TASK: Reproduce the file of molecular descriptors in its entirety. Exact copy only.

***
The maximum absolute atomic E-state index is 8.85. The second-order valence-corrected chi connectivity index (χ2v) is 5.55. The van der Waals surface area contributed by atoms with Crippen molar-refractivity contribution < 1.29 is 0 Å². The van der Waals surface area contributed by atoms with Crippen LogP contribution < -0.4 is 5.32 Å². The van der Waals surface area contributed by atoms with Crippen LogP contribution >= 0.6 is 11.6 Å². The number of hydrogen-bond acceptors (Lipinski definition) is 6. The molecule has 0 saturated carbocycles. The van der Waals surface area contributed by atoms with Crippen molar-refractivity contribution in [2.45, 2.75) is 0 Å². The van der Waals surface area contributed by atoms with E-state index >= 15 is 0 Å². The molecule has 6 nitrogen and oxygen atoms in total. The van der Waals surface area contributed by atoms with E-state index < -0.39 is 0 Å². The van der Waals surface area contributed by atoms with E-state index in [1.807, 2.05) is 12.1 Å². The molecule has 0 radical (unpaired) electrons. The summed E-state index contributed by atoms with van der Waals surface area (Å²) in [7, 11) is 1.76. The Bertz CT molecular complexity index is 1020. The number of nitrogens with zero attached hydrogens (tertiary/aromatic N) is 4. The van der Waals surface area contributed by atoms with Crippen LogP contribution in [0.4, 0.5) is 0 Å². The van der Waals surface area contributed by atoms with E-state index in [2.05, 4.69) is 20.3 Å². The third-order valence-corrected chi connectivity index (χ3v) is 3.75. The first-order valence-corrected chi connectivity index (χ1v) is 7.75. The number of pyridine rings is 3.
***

The maximum absolute atomic E-state index is 8.85. The second-order valence-corrected chi connectivity index (χ2v) is 5.55. The van der Waals surface area contributed by atoms with Crippen molar-refractivity contribution < 1.29 is 0 Å². The van der Waals surface area contributed by atoms with Crippen LogP contribution < -0.4 is 5.32 Å². The van der Waals surface area contributed by atoms with Crippen LogP contribution >= 0.6 is 11.6 Å². The number of hydrogen-bond acceptors (Lipinski definition) is 6. The molecule has 0 saturated carbocycles. The van der Waals surface area contributed by atoms with Crippen molar-refractivity contribution in [2.45, 2.75) is 0 Å². The van der Waals surface area contributed by atoms with E-state index >= 15 is 0 Å². The molecule has 6 nitrogen and oxygen atoms in total. The van der Waals surface area contributed by atoms with E-state index < -0.39 is 0 Å². The van der Waals surface area contributed by atoms with E-state index in [1.807, 2.05) is 12.1 Å². The molecule has 0 radical (unpaired) electrons. The summed E-state index contributed by atoms with van der Waals surface area (Å²) in [7, 11) is 1.76. The Bertz CT molecular complexity index is 1020. The number of nitrogens with zero attached hydrogens (tertiary/aromatic N) is 4. The van der Waals surface area contributed by atoms with Crippen LogP contribution in [0.4, 0.5) is 0 Å². The van der Waals surface area contributed by atoms with E-state index in [2.05, 4.69) is 20.3 Å². The third-order valence-corrected chi connectivity index (χ3v) is 3.75. The first-order valence-corrected chi connectivity index (χ1v) is 7.75. The number of pyridine rings is 3.